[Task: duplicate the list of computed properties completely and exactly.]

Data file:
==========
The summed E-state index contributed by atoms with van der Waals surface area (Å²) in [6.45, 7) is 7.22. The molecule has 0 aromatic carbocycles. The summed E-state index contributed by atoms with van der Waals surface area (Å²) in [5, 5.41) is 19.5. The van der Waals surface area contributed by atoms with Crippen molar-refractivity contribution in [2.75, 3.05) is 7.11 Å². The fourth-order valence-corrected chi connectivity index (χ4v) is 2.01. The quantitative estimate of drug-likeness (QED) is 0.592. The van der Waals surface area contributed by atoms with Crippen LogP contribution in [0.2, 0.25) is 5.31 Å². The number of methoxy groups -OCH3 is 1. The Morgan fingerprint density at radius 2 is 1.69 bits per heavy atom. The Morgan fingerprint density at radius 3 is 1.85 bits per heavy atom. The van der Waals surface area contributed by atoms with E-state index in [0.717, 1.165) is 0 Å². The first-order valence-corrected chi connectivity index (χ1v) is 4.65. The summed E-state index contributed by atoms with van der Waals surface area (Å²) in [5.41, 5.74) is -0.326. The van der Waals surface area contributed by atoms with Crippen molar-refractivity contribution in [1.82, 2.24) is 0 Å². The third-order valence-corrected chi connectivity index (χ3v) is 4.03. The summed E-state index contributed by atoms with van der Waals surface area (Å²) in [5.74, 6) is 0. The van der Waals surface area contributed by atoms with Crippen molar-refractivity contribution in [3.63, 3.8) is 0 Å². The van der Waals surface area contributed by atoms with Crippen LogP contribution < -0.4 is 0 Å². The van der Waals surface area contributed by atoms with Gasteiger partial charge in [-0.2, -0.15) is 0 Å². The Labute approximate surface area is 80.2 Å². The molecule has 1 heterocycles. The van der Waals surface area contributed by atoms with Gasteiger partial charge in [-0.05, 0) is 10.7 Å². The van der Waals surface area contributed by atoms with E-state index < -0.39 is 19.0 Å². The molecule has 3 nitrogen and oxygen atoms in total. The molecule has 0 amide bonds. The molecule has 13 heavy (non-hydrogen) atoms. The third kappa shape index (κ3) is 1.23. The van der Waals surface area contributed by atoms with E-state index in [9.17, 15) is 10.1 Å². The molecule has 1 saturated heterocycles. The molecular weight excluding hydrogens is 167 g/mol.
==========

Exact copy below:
The summed E-state index contributed by atoms with van der Waals surface area (Å²) in [6.45, 7) is 7.22. The molecule has 0 aromatic carbocycles. The summed E-state index contributed by atoms with van der Waals surface area (Å²) in [5, 5.41) is 19.5. The van der Waals surface area contributed by atoms with Crippen molar-refractivity contribution in [2.75, 3.05) is 7.11 Å². The fourth-order valence-corrected chi connectivity index (χ4v) is 2.01. The quantitative estimate of drug-likeness (QED) is 0.592. The van der Waals surface area contributed by atoms with Crippen LogP contribution in [0.2, 0.25) is 5.31 Å². The number of methoxy groups -OCH3 is 1. The Morgan fingerprint density at radius 2 is 1.69 bits per heavy atom. The Morgan fingerprint density at radius 3 is 1.85 bits per heavy atom. The van der Waals surface area contributed by atoms with E-state index in [0.717, 1.165) is 0 Å². The first-order valence-corrected chi connectivity index (χ1v) is 4.65. The summed E-state index contributed by atoms with van der Waals surface area (Å²) in [5.41, 5.74) is -0.326. The van der Waals surface area contributed by atoms with Crippen molar-refractivity contribution in [1.82, 2.24) is 0 Å². The third-order valence-corrected chi connectivity index (χ3v) is 4.03. The summed E-state index contributed by atoms with van der Waals surface area (Å²) in [5.74, 6) is 0. The van der Waals surface area contributed by atoms with Crippen molar-refractivity contribution in [3.63, 3.8) is 0 Å². The van der Waals surface area contributed by atoms with Crippen LogP contribution < -0.4 is 0 Å². The van der Waals surface area contributed by atoms with Gasteiger partial charge in [-0.2, -0.15) is 0 Å². The Labute approximate surface area is 80.2 Å². The molecule has 1 heterocycles. The van der Waals surface area contributed by atoms with Gasteiger partial charge in [-0.05, 0) is 10.7 Å². The van der Waals surface area contributed by atoms with E-state index < -0.39 is 19.0 Å². The molecule has 3 nitrogen and oxygen atoms in total. The molecule has 0 amide bonds. The molecule has 13 heavy (non-hydrogen) atoms. The third kappa shape index (κ3) is 1.23. The van der Waals surface area contributed by atoms with E-state index in [9.17, 15) is 10.1 Å². The molecule has 1 saturated heterocycles. The molecular weight excluding hydrogens is 167 g/mol.